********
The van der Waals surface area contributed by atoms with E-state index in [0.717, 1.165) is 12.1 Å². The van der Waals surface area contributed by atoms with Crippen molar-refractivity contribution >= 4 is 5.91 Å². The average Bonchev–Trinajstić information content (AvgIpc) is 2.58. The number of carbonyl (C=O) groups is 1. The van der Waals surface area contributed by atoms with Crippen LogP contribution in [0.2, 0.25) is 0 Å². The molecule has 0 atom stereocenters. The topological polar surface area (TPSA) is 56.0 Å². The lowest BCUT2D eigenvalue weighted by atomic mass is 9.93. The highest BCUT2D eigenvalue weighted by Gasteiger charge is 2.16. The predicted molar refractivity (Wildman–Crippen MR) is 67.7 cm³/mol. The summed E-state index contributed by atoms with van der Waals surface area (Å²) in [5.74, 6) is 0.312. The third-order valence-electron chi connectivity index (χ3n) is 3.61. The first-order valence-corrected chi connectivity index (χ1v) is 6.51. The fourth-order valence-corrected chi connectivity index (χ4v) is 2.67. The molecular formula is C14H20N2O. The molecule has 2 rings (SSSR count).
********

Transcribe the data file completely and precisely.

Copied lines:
The van der Waals surface area contributed by atoms with E-state index in [0.717, 1.165) is 12.1 Å². The van der Waals surface area contributed by atoms with Crippen molar-refractivity contribution >= 4 is 5.91 Å². The average Bonchev–Trinajstić information content (AvgIpc) is 2.58. The number of carbonyl (C=O) groups is 1. The van der Waals surface area contributed by atoms with Crippen LogP contribution in [0.2, 0.25) is 0 Å². The molecule has 0 atom stereocenters. The topological polar surface area (TPSA) is 56.0 Å². The lowest BCUT2D eigenvalue weighted by atomic mass is 9.93. The highest BCUT2D eigenvalue weighted by Gasteiger charge is 2.16. The predicted molar refractivity (Wildman–Crippen MR) is 67.7 cm³/mol. The summed E-state index contributed by atoms with van der Waals surface area (Å²) in [5.74, 6) is 0.312. The third-order valence-electron chi connectivity index (χ3n) is 3.61. The first-order valence-corrected chi connectivity index (χ1v) is 6.51. The fourth-order valence-corrected chi connectivity index (χ4v) is 2.67. The molecular formula is C14H20N2O. The molecule has 2 rings (SSSR count).